Na acetate crystals from the batch I made for my Cu-accetate experiment.
 Viewed:  26653 Time(s)

1080989_697835316900407_1069674780_n.jpg



Kép 025.jpg
 Description:
Potassium alum, another photo of my big crystal.
Home-grown
Same size as the previous pic.
 Viewed:  26652 Time(s)

Kép 025.jpg


Back to top
Reply to topic Reply with quote
Like
1
   

kakov




Joined: 24 Jul 2013
Posts: 39
Location: Madrid


Access to the FMF Gallery title=

View user's profile

Send private message

PostPosted: Jan 13, 2014 16:22    Post subject: Re: Home Grown Crystals  

Thanks a lot Mark for sharing these exciting experiments with us.
If you do not mind, could you please give some hints and tips regarding how you got such excellent results with the potassium alum. Many thanks.

(PS, Just in case, I hope nobody have any nasty second thoughts around this string. The reason for growing our own crystals is not to fake natures wonders rather to learn more about them. A direct experience with these simple crystallization processes might enrich our experience in watching the real stuff and imagining how it could have grown.)
Back to top
Reply to topic Reply with quote
Like
   

Mark Beregszaszi




Joined: 26 Dec 2013
Posts: 33
Location: Budapest

View user's profile

Send private message

PostPosted: Jan 13, 2014 17:49    Post subject: Re: Home Grown Crystals  

Of course :)
I grow crystals, because they can turn out to be real beauties and the whole crystallization proccess is very interesting.

First you should get a few kgs of potassium alum.
Best if you buy it at a painting and building material shop. Here it is around 5euro/kg. (do not know the proper word for it in English...)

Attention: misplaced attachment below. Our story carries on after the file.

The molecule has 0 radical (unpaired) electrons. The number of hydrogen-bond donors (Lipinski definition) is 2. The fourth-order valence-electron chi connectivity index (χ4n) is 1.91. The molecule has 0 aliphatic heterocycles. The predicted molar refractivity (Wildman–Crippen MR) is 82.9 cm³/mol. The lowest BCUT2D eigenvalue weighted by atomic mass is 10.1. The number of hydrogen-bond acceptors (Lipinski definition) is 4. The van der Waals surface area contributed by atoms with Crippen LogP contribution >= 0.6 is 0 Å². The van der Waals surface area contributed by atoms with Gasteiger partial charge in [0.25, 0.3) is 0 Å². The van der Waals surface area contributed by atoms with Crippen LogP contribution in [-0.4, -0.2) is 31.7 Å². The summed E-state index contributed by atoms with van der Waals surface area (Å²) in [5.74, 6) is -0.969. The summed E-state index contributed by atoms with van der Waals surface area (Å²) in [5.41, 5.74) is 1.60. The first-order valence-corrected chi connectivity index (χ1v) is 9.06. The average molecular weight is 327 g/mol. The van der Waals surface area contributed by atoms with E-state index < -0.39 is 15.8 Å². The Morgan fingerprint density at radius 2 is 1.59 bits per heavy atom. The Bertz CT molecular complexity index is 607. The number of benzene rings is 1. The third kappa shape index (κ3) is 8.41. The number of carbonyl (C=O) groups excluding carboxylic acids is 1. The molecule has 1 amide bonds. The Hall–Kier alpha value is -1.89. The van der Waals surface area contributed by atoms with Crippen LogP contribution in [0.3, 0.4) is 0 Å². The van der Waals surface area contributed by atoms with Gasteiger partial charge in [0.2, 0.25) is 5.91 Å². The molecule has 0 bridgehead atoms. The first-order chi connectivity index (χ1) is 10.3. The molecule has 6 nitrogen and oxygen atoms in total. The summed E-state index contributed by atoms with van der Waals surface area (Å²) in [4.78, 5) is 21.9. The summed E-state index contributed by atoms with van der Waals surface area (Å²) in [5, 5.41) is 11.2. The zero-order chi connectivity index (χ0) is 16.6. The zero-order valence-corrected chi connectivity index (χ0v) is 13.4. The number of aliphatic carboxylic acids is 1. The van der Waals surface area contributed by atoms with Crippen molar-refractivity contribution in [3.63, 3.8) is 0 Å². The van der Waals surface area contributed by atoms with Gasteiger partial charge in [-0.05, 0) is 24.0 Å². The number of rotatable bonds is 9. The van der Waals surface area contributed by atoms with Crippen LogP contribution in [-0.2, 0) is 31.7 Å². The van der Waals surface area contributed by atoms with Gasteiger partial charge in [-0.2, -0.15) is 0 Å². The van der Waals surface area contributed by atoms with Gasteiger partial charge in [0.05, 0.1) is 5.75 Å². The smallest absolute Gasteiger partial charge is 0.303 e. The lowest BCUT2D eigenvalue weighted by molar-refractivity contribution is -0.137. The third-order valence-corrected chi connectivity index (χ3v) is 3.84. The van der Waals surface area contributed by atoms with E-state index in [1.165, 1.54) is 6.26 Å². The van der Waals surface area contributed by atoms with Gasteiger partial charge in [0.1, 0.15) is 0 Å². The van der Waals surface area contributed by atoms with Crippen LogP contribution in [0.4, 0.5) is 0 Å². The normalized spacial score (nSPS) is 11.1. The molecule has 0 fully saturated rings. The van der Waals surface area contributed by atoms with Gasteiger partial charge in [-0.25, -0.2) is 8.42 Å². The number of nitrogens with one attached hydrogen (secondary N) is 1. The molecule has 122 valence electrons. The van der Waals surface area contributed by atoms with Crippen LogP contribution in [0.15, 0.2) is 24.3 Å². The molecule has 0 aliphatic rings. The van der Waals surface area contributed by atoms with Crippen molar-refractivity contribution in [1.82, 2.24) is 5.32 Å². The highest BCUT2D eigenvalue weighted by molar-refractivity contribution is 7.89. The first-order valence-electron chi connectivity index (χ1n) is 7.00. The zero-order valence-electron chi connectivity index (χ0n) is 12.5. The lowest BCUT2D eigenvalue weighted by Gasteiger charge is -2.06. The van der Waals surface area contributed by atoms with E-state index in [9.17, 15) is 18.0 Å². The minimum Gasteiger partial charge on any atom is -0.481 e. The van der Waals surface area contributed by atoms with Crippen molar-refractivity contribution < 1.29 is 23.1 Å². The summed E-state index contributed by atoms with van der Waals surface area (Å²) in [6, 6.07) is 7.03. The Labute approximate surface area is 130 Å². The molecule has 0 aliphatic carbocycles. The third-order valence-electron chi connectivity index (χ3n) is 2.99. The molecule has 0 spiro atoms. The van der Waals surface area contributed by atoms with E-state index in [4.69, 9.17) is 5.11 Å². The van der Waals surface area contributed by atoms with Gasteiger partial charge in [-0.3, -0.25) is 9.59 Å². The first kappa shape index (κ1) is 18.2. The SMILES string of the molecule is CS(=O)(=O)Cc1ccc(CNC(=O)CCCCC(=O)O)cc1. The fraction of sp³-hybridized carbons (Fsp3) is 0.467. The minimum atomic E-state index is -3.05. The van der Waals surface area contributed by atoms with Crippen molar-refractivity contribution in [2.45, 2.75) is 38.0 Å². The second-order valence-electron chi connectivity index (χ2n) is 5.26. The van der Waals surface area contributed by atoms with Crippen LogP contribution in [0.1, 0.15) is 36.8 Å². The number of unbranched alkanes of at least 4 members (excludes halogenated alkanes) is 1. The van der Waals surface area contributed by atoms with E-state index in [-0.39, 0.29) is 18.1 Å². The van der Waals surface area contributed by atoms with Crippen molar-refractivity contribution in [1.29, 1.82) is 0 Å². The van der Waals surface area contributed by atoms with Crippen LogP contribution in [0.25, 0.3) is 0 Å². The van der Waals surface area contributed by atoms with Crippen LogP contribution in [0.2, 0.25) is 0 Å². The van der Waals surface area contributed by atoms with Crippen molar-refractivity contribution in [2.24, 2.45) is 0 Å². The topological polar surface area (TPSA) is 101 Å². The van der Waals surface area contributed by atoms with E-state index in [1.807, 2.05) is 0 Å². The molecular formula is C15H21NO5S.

You should be able to work with 2-3kg I think, but i havent been growing crystals for some time, do not remember exactly. The more material you have the better, it will not go to waste, you can always dissolve them in water and recrystallize again.

If you have your potassium alum, pick a cooking pot that is covered with enamel.
Pick a glass jar that you can close with a cap.
Put at least as much water in the cooking pot as much water fills the jar and heat the water until it starts to boil.
Then add you potass alum to it until no more dissolves.
Then pour the hot solution into the glass jar, close it tight.
Wrap the jar with clothes and pillows, the slower it cools down the better.
After about 2 days when it is cold you can open the jar, pour out the liquid and see your crystals at the bottom.

Carefully break up those crystals, pick one big piece that is one big crystal fragment and tie a thin string or wire on it. This will be your seed crystal.
Repeat the dissolving proccess with your salt, but keep the one crystal piece you have on a string.
When your solution does not dissolve more salt, pour it on the jar and hang your seed crystal into it from the cap of the jar. (make a hole in the center of the cap, pull the string through the hole and fix it on the top.)

So your seed crystal sould be hanging into the liquid and it should not dissolve if you did it right.

let is SLOOOOOWWWLLLYYY cool down and if you are lucky you will have a big single crystal grown of your seed crytals, the rest of the crystals grown on the bottom of the jar.

If you want a big crystal like mine, you have to use a bigger jar with more solution.


I hope this is understandable, when I have enough time I can make a little tutorial for it in Paint, but that will be in february the soonest.
Back to top
Reply to topic Reply with quote
Like
1
   

Mark Beregszaszi




Joined: 26 Dec 2013
Posts: 33
Location: Budapest

View user's profile

Send private message

PostPosted: Jan 14, 2014 07:14    Post subject: Re: Home Grown Crystals  

How to grow Ca-acetate needles.

1: Crush calcite with a hammer
2: Put the calcite pieces in a plastic cup, fill the cup with acetic acid (20%)
3: Let it stay for 2 days, then pour the liquid into another cup.
4: Wait until the liquid evaporates, you will have a white disk left in the bottom of the cup
5: Take out the white disk and cut it in half